Taking a risk-based approach can also help us solve two other issues:

  • It could unlock the solution for securely vetting the millions of airport and airline staff who have access to aircraft. The perfect vetting system has yet to be invented. So intelligence analysis—from governments—is our most potent tool to identify threats especially from radicalization.
  • Risk-based measures can also help us avoid the extra-territorial imposition of security measures. All too often in the absence of a risk-based approach airlines are left to shoulder the lion’s share of the responsibility. And we continue to fill some gaps in intergovernmental-coordination. For example, some airlines are still screening for items consisting of powder in place of governments. This is not sustainable in the long-term.

Adapting to new security threats

Lastly, the security challenges that we face are constantly evolving.

That includes areas like explosive detection where the threat has long been identified but the means of concealment are changing rapidly. The most recent alerts are as diverse as tablets and meat grinders. So we need to keep a constant watch for what is next.

We had a “wake-up call” of sorts with the Gatwick drone incident in December that disrupted holiday travel for thousands. We look forward to accelerating the cooperation between the industry, drone manufacturers and governments to reduce the risks of rogue drone operations, or worse, terrorism-related occurrences.

Today I would like to focus on the emerging threat of cybersecurity. The digital transformation of the airline industry holds immense promise. It is on everybody’s business plan. In moving forward with digital transformation, however, we must ensure that our aviation systems remain safe, secure and resilient to cyber-attack.  We cannot afford to learn through failure if we are to maintain the hard-won trust in our industry. 

Much like our physical risk, we can only reduce our cybersecurity risk if we understand our threats, actively look for our vulnerabilities and then work together to fix them.  Constructive dialogue and timely information-sharing among industry, technology providers and governments will be critical if we are to achieve this. And that needs to be followed up with appropriate action.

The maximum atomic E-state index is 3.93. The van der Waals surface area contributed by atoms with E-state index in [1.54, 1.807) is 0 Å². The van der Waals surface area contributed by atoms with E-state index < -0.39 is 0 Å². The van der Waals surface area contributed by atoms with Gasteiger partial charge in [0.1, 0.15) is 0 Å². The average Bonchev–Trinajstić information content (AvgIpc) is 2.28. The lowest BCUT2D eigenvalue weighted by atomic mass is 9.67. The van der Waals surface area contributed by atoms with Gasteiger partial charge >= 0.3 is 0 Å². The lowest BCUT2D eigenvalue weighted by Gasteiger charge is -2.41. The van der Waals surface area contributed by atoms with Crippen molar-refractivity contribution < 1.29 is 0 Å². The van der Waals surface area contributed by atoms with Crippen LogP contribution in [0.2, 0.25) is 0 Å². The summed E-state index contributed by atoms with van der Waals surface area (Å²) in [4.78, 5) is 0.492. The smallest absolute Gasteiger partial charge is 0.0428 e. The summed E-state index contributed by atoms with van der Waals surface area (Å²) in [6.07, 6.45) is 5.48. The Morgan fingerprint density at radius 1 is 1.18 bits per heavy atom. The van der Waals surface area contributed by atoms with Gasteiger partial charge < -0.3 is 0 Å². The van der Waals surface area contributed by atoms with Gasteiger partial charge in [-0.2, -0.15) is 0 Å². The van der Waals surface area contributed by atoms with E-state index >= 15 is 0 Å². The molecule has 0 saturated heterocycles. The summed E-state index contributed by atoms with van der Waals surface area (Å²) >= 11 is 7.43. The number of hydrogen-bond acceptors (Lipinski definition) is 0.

IATA--working with airlines, industry stakeholders and other sectors—will deliver a strategy early next year that will be a step-change in how we as a sector address the cybersecurity challenge. The amount of work to be done is immense. For example, of the 12,000 ICAO standards and recommended practices, only one deals directly with cybersecurity.

Recent changes in IATA’s governance structure will support us in taking up this challenge.  As of June, we have specific advisory councils focused on security and digital transformation. These will help us to deliver a coordinated, proactive global approach to reduce aviation cybersecurity risk and to further improve our work on security. Both are crucial to the continued success of our industry.

Conclusion

Aviation has come a long way since the first AVSEC World was held in 1991. At that time airlines transported 1.13 billion people annually. This year 4.6 billion people will travel by air.

Aviation has fueled globalization—which has lifted over a billion lives from poverty over this same period. There is no doubt that the growing accessibility of air travel has made our world more prosperous—both materially and in terms of the human spirit.

Expectations continue to grow. With the number of travelers expected to reach 8.2 billion in 2037, aviation will become even more critical. As leaders responsible for the security of our industry we have an important role to play in making that happen. Global standards, information-sharing, risk-based analysis and a careful watch on emerging threats are the tools that will help us deliver—keeping aviation the business of freedom secure for decades to come.

Thank you